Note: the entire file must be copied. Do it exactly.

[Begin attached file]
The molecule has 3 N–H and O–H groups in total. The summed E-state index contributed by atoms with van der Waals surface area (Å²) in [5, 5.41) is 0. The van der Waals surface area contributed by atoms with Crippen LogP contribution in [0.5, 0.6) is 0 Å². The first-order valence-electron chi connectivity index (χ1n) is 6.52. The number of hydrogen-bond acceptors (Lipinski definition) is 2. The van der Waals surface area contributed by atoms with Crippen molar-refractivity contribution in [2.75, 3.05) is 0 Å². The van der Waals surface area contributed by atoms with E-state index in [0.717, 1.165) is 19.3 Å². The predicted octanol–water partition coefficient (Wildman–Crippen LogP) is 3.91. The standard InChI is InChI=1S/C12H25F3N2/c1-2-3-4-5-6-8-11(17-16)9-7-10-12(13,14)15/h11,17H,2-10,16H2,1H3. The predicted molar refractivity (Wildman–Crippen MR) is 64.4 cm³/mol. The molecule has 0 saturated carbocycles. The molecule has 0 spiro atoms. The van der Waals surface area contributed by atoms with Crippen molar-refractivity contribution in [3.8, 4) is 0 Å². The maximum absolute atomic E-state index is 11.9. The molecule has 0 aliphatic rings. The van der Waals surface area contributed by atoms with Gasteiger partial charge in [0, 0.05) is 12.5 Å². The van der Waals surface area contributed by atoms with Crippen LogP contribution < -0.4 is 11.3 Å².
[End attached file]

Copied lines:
The molecule has 3 N–H and O–H groups in total. The summed E-state index contributed by atoms with van der Waals surface area (Å²) in [5, 5.41) is 0. The van der Waals surface area contributed by atoms with Crippen LogP contribution in [0.5, 0.6) is 0 Å². The first-order valence-electron chi connectivity index (χ1n) is 6.52. The number of hydrogen-bond acceptors (Lipinski definition) is 2. The van der Waals surface area contributed by atoms with Crippen molar-refractivity contribution in [2.75, 3.05) is 0 Å². The van der Waals surface area contributed by atoms with E-state index in [0.717, 1.165) is 19.3 Å². The predicted octanol–water partition coefficient (Wildman–Crippen LogP) is 3.91. The standard InChI is InChI=1S/C12H25F3N2/c1-2-3-4-5-6-8-11(17-16)9-7-10-12(13,14)15/h11,17H,2-10,16H2,1H3. The predicted molar refractivity (Wildman–Crippen MR) is 64.4 cm³/mol. The molecule has 0 saturated carbocycles. The molecule has 0 spiro atoms. The van der Waals surface area contributed by atoms with Crippen molar-refractivity contribution in [3.8, 4) is 0 Å². The maximum absolute atomic E-state index is 11.9. The molecule has 0 aliphatic rings. The van der Waals surface area contributed by atoms with Gasteiger partial charge in [0, 0.05) is 12.5 Å². The van der Waals surface area contributed by atoms with Crippen LogP contribution < -0.4 is 11.3 Å².